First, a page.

This past week brought the conclusion of the 8-week Lace Wingspan class at What in Yarnation. While the plan was to tackle the eighth section of the shawl and then talk through how to finish, two participants came in with their eighth sections almost done and finished their entire shawl in class! Check out their handiwork below:
This gorgeous version is done in Berroco Elements, which has a beautiful luster, and reportedly was great to work with as well. One word of warning for using Elements – the yarn had a halo to it, so you only get one chance to rip out and redo before the yarn starts to show the wear.
This springy green version is done in Plymouth Encore, which also worked well in this project. The maker of this shawl LOVED the idea of lifelines and made liberal use of them throughout her project!
And don’t worry – the third student is more than half-way through her own Lace Wingspan. She simply got distracted during the past several weeks by other fibery interests. It happens to all of us from time to time.
If you are interested in a class for Lace Wingspan, just let me know and we will be sure to include you in the scheduling of the next section.
There has now been two sessions of the Lace Wingspan class at What in Yarnation! in Cannon Falls. There were just two students the first week, but the second week brought us a third. So far, so good! Everyone seems to be catching on to the basics of how the shawl is made and learning various new techniques and tips to improve their knitting skills. We have talked about how useful lifelines can be; reading charts; a way to check your work using the chart; the various stitches needed to make each specific lace pattern; stitch markers as both static place markers and as travelling markers; and perhaps the most popular of all – wrap & turn.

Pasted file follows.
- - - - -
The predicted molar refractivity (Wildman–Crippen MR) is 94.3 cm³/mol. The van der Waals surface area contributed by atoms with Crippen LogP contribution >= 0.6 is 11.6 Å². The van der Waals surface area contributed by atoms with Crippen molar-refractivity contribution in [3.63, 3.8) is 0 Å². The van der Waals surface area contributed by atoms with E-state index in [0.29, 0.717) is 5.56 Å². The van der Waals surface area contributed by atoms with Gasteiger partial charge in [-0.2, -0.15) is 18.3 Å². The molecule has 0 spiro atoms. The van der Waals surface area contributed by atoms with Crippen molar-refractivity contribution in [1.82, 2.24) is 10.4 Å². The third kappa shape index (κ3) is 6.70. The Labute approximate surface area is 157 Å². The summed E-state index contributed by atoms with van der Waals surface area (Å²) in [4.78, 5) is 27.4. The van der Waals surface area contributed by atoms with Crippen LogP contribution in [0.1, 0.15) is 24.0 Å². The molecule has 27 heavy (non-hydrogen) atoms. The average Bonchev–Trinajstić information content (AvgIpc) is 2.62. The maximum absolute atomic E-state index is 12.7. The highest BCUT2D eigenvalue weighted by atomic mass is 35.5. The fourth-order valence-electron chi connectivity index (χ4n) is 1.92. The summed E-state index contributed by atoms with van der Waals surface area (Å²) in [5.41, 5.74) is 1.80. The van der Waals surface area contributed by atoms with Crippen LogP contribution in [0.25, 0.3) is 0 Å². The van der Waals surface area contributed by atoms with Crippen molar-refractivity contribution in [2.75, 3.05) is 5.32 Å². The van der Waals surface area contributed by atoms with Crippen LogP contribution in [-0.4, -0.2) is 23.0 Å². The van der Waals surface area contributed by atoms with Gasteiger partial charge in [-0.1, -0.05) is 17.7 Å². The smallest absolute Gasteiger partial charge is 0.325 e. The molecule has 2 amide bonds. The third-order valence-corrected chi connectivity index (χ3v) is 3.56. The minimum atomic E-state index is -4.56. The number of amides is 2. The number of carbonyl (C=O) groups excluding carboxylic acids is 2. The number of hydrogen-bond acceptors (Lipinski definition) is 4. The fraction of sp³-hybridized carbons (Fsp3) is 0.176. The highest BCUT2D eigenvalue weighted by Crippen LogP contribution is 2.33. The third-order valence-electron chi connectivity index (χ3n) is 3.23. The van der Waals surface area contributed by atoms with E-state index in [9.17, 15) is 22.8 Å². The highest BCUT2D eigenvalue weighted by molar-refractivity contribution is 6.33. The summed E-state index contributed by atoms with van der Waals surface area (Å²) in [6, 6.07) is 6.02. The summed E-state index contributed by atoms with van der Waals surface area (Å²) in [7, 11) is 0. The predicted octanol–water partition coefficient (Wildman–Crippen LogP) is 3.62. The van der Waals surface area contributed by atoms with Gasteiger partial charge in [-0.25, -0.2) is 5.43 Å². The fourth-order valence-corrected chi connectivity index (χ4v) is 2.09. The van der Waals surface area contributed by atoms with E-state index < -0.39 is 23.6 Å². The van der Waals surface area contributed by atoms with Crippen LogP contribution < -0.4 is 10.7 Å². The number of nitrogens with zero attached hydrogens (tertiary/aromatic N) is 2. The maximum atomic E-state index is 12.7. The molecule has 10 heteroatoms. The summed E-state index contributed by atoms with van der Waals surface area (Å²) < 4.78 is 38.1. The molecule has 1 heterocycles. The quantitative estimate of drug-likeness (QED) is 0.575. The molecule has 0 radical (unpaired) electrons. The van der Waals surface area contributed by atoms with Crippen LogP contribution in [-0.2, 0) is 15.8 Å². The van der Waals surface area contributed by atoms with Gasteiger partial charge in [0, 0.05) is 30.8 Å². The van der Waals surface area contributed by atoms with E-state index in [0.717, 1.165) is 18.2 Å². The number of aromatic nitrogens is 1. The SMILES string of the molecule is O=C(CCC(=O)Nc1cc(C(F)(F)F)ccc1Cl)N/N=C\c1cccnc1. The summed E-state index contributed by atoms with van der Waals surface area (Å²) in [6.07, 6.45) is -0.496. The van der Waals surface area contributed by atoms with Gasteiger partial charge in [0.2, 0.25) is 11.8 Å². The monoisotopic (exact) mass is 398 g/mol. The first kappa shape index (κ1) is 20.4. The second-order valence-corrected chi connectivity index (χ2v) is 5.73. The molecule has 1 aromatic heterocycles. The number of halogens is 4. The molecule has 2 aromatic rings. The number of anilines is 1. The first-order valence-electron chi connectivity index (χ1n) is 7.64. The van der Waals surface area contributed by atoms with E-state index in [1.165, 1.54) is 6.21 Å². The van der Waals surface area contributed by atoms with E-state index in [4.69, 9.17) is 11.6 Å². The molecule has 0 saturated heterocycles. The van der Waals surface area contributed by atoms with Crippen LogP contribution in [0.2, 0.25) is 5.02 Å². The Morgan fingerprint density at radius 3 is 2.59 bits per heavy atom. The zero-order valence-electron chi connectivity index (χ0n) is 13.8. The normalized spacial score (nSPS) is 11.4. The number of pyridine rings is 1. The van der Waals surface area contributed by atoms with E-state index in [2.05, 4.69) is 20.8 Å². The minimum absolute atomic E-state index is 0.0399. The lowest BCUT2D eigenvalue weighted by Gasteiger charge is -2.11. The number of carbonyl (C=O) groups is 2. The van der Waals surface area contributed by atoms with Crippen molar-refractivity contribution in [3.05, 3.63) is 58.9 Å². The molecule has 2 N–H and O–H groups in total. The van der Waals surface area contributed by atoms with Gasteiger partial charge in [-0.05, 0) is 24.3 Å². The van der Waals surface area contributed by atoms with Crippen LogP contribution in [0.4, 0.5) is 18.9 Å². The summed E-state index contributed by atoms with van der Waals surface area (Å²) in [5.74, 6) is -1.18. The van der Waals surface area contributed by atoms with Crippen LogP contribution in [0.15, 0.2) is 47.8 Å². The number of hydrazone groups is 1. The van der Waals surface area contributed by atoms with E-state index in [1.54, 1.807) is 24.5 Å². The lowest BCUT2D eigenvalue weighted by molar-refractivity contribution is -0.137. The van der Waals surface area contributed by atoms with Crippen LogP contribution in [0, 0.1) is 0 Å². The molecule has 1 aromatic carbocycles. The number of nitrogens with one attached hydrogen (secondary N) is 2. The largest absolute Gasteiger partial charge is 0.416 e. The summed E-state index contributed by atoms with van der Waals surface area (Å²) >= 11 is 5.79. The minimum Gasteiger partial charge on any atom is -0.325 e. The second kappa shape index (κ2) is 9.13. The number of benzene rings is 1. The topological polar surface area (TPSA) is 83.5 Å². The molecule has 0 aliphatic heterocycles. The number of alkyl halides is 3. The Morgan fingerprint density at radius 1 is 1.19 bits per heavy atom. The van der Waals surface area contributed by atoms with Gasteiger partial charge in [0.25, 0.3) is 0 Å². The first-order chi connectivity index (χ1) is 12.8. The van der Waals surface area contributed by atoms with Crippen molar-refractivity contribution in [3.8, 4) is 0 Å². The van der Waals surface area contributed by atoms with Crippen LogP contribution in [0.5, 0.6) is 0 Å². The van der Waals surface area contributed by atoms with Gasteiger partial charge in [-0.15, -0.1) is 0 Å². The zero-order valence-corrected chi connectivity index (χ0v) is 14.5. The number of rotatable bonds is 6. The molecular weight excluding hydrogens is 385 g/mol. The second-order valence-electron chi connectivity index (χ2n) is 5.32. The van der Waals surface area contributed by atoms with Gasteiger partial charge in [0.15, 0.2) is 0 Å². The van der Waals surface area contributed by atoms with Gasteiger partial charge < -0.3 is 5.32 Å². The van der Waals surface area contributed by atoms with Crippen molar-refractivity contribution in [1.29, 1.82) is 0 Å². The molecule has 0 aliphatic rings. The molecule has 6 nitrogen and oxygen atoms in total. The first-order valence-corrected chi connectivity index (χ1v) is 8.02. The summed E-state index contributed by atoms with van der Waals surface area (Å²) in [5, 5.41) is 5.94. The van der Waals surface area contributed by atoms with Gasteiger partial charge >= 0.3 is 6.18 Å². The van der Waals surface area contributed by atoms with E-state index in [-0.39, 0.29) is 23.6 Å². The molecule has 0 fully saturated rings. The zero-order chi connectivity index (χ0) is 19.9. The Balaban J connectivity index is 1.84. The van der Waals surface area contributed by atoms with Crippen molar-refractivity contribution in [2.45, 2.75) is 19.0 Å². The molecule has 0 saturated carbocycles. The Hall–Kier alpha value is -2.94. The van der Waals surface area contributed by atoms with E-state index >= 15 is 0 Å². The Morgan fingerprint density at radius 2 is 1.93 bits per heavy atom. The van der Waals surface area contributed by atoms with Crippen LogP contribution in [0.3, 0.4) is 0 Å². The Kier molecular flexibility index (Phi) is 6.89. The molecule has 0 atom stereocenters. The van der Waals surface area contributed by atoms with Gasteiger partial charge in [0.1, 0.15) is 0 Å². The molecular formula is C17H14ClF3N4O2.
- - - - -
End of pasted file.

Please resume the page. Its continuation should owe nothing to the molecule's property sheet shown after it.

Since the Lace Wingspan is heavily dependent on short rows, the wrap & turn is an important part of the pattern. In explaining the concept initially, I commented that it was essentially like wrapping a noose around the one stitch. This has evolved (or devolved, depending on your perspective) into a rather bloodthirsty glee of “hanging” the stitch you are wrapping (aka “the accused”). It is memorable, and this approach does seem to be working for them – and entertaining us all along the way!
Eloise is our new addition, so she’s just getting started on the first section, using a pretty pale green yarn:
Linda is using a pretty blue-green/gray shade of Berroco Elements, which has a subtle sheen:
And Mary Jill is using a combination of a pale pink worsted weight yarn held together with a lace-weight alpaca with a touch of sparkle:
All three are well on their way to having a beautiful shawl all their own in a few more weeks! If you are interested in taking a class on the Lace Wingspan, please let me know as we can always schedule another class if there is enough interest.
I am happy to share with everyone that I am going to be teaching classes beginning in January 2013!
The first class will be the Lace Wingspan pattern, first mentioned earlier this week. This wonderful pattern has eight sections, each with a different lacy pattern. However, for the class, we will be knitting on worsted weight yarn which will make it easier to see the patterns (and correct any mistakes). That also means the end result will be bigger than if we used fingering weight as the pattern calls for. But the original pattern makes a scarf or shawlette sized finished object, so bigger is not necessarily bad. Here’s a photo of what we will be working on: